Texas Workers’ Compensation
Legal Research Made Easy
Supreme Court of Texas.
FM PROPERTIES OPERATING COMPANY, et al., Appellants,
The CITY OF AUSTIN, Appellee.
Argued Dec. 9, 1998.
Decided June 15, 2000.
Rehearing Overruled Aug. 24, 2000.
Attorneys & Firms
*870 Robert D. Thomas, Hohmann & Taube, Scott Patrick Baker, McGinnis Lochridge & Kilgore, Austin, for Appellants.
Karl Bayer, Law Office of Karl Bayer, Austin, Pamela Stanton Baron, Austin, for appellee.
Justice BAKER delivered the opinion of the Court in which Chief Justice PHILLIPS, Justice ENOCH, Justice O’NEILL and Justice GONZALES joined.
The primary issue in this direct appeal is whether section 26.179 of the Texas Water Code, which allows certain private landowners to create “water quality protection zones” in certain cities’ extraterritorial jurisdictions, violates the Texas Constitution. We conclude that it does because it unconstitutionally delegates legislative power to private landowners. Therefore, we affirm the trial court’s judgment on the merits as well as on attorney’s fees.
The Texas Legislature enacted Section 26.179’s legislative history clarifies that the statute was intended to relieve large landowners and developers in certain cities’ ETJs from “regulatory chaos.” Hearings on S.B. 1017 Before the Senate Comm. on Natural Resources, 74 th Leg., R.S. (Apr. 4, 1995); Hearings on H.B. 2471 Before the House Natural Resources Comm., 74 th Leg., R.S. (Apr. 10, 1995). Accordingly, the statute exempts the landowners from a variety of otherwise applicable regulations, including water quality regulations, and allows the landowners to create and implement a water quality plan for the zone.
*871 The landowners designate a zone by filing a water quality plan and a general description of water quality protection facilities and proposed land uses for the zone in the applicable county deed records. See TEX. WATER CODE § 26.179(h).
TEX. WATER CODE § 26.179(b).
The TNRCC reviews water quality plans, but it must approve a plan unless the TNRCC finds that implementing the plan will not reasonably attain one of the two water quality objectives. See TEX. WATER CODE § 26.179(m).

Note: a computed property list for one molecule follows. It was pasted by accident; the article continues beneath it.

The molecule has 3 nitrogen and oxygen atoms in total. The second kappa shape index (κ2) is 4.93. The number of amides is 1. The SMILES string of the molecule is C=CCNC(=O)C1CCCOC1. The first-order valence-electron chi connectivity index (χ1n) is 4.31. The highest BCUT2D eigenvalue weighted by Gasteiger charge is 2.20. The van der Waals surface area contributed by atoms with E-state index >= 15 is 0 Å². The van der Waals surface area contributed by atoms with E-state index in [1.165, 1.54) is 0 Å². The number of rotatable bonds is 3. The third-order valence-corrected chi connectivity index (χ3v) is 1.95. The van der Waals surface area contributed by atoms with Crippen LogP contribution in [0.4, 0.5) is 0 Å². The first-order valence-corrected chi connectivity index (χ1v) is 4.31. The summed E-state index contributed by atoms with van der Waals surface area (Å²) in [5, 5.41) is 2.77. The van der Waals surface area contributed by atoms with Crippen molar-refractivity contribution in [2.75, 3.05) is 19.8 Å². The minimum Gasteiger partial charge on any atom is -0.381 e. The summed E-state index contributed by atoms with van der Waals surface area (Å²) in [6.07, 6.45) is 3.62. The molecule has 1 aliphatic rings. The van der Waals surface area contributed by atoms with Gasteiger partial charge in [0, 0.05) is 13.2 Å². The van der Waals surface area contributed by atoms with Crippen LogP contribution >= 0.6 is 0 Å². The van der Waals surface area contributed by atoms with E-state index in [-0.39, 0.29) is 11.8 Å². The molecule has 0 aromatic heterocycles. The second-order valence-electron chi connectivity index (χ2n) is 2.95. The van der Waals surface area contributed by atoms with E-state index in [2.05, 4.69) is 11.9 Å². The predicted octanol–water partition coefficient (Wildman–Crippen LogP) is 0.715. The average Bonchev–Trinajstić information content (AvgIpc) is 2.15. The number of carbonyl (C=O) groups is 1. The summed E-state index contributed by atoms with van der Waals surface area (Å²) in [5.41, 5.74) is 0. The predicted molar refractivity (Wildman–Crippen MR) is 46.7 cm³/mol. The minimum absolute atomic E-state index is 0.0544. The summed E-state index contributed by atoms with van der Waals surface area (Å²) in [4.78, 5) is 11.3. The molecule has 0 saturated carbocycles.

Landowners may amend a plan from time to time. See TEX. WATER CODE § 26.179(g).
In reviewing the water quality plan, the TNRCC may not require public hearings and must complete its review and approval of a plan or amendment within 120 days after receiving the plan. See TEX. WATER CODE § 26.179(g).
The statute requires landowners that choose to maintain water quality background levels to monitor water quality for three years after each phase of development is complete and to submit annual technical reports to the TNRCC for the same three years. See TEX. WATER CODE § 26.179(b).
Once a zone is designated, a municipality may not enforce in the zone any “ordinances, land use ordinances, rules, or requirements including, but not limited to, the abatement of nuisances, pollution control and abatement programs or regulations, water quality ordinances, subdivision requirements, other than technical review and inspections for utilities connecting to a municipally owned water or wastewater system, or any environmental regulations” that are inconsistent with or impair the ability to implement and operate the land use plan and water quality plan as filed. TEX. WATER CODE § 26.179(i).
In addition, a city may not collect fees or assessments or exercise powers of eminent domain within a zone until it annexes the zone. See TEX. WATER CODE § 26.179(i).
After the Legislature enacted section 26.179 is constitutional and that they are entitled to attorney’s fees.
II. APPLICABLE LAW
A. STANDARD OF REVIEW—CROSS -MOTIONS FOR SUMMARY JUDGMENT
When both sides move for summary judgment and the trial court grants one motion and denies the other, the reviewing court should review both sides’ summary judgment evidence and determine all questions presented. See Star–Telegram, Inc. v. Doe, 915 S.W.2d 471, 473 (Tex.1995).
B. STATUTORY CONSTRUCTION